Columbia Co. Sheriff recounts how a small department broke a big cold case

Getting to the bottom of the Fred Laster murder case

COLUMBIA COUNTY, Fla. -- Sheriff Mark Hunter began his law enforcement career the same year Fred Laster's body was found in that dumpster outside a Lake City BP gas station in 1994.

Now he sits in the biggest office at the Columbia County Sheriff's Office.

RELATED | Jax Beach man arrested for dismemberment, murder of 16-year-old boy in 1994

They were the agency to break the Laster murder case. With a calm demeanor of a man who has been in law enforcement for 20 years, Hunter said that his agency broke the case, but it was a group effort. 

It has been one week and two days since Ronnie Hyde was arrested and charged for the 1994 murder of 16-year-old Fred Laster. Laster was decapitated and missing his hands, legs and buttocks. The body could not be positively identified at the time.

Hunter wasn't involved in the case, but he said he has lived in the Lake City area all his life and remembers when the murder made headlines. "It was a big case, sensationalized back then. It's a pretty significant deal when you find a mutilated body, it affects your community."

It took 23 years and significant technological advances for police to charge Hyde. 

When Hunter became sheriff, he said he made a commitment to look at cold cases. The Columbia County Sheriff's Office has 15 in total. 

Though the sheriff's office is small and allocating resources to cold cases is often difficult, Hunter said he is proud of his team.

"We don't have all the bells and whistles and all the funding that these larger agencies have. In a way, we have opportunities to be more successful," said Hunter. "It's not just another number for us, it hits home."

Other agencies may have more assets, Hunter said, but he would stack his people up against any other agency. "They may out do us with money or assets but as far as heart goes, I know the guys that worked on this case and the detective that worked on this case, he really poured his heart into this."

The question is: Why now? Why after 23 years has there finally been a break in this cold case?

The answer is that delving into cold cases is laborious: it takes time. 

“It happened when it happened, I’m glad it did happened when it did because we had a successful resolution."

Hunter said that every cold case has a book filled with information. Records and leads and tips - whether they ran dry or not - are documented and kept together in a book. In 2012, when Sgt. Jimmy Watson began working on the Laster case, he had to go through the case and relive it from the beginning without the aid of the newfangled computer systems that are in place now.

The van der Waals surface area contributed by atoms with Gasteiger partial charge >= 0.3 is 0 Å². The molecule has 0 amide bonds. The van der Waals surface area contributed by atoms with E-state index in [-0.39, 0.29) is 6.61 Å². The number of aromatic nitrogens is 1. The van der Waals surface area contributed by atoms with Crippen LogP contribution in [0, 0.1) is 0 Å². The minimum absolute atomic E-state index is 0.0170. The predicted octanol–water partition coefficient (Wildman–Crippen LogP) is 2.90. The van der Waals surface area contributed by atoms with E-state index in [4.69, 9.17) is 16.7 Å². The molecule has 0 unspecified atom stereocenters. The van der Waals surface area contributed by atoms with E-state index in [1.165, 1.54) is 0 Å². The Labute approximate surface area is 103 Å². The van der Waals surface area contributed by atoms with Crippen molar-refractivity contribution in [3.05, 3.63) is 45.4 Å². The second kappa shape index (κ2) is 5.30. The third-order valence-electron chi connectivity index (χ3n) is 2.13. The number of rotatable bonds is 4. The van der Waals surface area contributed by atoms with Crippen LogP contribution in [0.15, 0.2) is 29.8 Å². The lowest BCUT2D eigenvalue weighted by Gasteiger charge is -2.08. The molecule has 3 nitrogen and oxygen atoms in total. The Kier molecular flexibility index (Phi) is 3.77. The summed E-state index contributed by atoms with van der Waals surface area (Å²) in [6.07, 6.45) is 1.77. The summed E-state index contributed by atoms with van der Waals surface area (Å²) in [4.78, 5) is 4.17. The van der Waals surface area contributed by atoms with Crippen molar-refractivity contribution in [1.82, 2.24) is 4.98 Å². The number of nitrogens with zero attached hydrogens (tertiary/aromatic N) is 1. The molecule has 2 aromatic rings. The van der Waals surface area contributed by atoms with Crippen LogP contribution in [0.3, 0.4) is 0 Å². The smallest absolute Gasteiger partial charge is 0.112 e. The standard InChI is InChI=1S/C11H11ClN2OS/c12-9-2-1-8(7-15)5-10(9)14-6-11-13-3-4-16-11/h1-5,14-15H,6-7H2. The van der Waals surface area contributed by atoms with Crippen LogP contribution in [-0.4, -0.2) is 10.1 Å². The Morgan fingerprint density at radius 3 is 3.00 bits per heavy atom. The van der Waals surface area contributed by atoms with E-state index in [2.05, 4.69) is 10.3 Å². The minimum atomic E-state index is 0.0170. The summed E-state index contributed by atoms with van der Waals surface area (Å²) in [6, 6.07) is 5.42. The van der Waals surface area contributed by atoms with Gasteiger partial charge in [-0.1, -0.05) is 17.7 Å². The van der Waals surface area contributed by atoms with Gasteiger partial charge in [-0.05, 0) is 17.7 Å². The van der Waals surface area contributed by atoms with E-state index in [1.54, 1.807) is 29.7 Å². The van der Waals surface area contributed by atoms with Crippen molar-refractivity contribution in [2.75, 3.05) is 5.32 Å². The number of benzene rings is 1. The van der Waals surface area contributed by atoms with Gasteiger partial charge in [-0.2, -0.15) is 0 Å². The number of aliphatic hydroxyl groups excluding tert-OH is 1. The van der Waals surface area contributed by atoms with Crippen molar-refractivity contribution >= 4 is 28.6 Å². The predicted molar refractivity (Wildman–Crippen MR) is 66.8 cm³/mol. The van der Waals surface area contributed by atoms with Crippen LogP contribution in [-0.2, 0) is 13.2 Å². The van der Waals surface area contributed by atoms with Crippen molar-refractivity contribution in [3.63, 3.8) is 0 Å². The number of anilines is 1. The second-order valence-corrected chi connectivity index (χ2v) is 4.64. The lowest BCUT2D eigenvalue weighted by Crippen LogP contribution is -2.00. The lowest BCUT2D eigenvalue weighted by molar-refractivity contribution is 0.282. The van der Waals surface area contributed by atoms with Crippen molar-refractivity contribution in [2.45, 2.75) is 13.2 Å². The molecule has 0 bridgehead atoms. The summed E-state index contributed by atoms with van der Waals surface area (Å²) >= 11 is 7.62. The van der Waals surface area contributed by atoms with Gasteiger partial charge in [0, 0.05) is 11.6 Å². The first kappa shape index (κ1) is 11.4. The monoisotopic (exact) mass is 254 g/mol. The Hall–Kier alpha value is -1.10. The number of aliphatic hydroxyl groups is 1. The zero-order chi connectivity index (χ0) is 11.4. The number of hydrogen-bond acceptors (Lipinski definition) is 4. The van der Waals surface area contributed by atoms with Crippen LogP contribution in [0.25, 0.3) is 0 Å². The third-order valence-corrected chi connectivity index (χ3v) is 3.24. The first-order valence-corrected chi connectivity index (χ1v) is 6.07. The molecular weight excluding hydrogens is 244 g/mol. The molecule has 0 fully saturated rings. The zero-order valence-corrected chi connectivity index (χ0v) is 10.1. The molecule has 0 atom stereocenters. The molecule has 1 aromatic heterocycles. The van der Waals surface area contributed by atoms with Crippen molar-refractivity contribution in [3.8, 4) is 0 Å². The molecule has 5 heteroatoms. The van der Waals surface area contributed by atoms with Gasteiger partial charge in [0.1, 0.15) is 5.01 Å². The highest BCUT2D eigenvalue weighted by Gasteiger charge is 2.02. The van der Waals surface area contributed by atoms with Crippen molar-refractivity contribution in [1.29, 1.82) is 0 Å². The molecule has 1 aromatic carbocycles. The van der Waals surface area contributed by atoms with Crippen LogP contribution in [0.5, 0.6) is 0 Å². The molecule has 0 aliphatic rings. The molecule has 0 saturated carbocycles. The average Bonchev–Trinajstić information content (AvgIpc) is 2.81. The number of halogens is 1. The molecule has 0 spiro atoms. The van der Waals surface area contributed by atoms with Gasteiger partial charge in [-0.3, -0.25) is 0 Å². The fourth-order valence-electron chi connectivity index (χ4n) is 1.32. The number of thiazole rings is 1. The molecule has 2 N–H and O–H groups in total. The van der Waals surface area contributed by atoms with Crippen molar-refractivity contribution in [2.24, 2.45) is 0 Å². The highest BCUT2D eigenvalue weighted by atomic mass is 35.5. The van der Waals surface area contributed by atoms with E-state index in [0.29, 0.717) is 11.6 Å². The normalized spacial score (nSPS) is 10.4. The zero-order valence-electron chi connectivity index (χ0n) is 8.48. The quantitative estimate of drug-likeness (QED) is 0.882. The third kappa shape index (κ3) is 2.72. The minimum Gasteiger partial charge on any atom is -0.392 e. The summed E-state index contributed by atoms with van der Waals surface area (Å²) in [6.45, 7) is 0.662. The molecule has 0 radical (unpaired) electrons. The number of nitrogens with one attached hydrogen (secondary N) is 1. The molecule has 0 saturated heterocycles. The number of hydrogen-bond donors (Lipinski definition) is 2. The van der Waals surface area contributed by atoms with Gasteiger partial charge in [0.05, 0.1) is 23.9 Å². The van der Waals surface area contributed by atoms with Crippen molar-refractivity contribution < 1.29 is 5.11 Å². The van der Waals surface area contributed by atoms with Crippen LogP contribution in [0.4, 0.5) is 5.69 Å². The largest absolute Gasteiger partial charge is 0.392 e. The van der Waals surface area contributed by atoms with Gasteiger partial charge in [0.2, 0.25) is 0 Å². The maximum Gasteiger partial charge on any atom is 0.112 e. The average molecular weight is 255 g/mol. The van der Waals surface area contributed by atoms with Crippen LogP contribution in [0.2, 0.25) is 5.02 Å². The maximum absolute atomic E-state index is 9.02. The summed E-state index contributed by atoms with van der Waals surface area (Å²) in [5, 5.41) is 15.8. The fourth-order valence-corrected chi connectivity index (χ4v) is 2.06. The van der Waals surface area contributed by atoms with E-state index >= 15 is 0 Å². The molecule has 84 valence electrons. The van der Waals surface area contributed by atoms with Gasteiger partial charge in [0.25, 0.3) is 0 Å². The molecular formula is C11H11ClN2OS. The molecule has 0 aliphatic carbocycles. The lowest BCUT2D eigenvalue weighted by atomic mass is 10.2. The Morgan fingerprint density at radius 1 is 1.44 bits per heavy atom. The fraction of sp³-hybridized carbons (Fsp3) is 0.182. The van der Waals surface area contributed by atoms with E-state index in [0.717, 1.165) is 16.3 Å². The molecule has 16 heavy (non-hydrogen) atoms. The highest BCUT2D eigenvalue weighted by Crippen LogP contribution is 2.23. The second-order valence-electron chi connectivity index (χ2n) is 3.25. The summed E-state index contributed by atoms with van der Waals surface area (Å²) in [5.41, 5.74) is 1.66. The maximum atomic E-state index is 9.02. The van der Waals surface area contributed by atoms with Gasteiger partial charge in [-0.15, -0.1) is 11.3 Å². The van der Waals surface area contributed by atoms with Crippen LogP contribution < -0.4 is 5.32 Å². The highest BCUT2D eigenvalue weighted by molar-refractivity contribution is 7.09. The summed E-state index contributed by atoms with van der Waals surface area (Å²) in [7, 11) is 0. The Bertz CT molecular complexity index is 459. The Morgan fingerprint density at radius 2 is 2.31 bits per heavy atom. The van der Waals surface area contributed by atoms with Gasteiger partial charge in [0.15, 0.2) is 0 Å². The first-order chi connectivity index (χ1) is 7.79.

"We called it hand jamming," said Hunter. Watson had to go through every handwritten page, tip, and cold lead. 

“Law enforcement in general, when they get on something, they tenacious, they’re bulldogs, what’s neat to me, just like any other profession, you have individuals who have a niche for certain things,“ said Hunter.

Watson's niche was searching for what the sheriff calls rabbit holes. In 2012, Watson was able to find the right rabbit hole.

But without the work of of the officers before him, Watson and the sheriff's office, FBI, ATF and Florida Department of Law Enforcement wouldn't be where they are now.

"I have to give credit to this agency and the investigators way back when," said Hunter. "Even though they don’t have the technologies we do now, the evidence preservation that they did, the collecting of the evidence and working that crime scene, they did an outstanding job, because all of that stuff was preserved and in this case it was really really helpful."

After Watson contacted the National Center for Missing and Exploited Children, the Laster family contacted the sheriff's office and told them about Laster. After testing their DNA and comparing it to Laster's the match was considered "high familiar." When this case began as a John Doe murder case in 1994, DNA wasn't something that was used.

"There was your spark," said Hunter. "We said, 'Okay, we've somewhat identified the victim.'"

Hunter said he feels a sense of accomplishment in getting someone off of the streets that was hurting people, "But it's bittersweet, because when you have to go and deliver a death notification and you see the people - you know, their hearts are heavy, it's pretty emotional."

As a self-described "country boy" Hunter said, "I love country logic." He was given some advice by a mentor: "If you can get your hands around this, you'll be successful in law enforcement: our job is to help people. All the other stuff is busy work. Sometimes you help people by taken them to jail and that's to keep them from hurting themselves or hurting someone else, or it's to help protect our society and sometimes it's nothing more than just sitting an listening to people."

The Laster murder case, though 23 years old, is far from over. In fact, it is still unclear whether Laster was Hyde's only victim.

"The potential is pretty high," Hunter said when asked if there could be other victims. "I'll just say that. This was pretty horrific. This crime was a very horrific crime."


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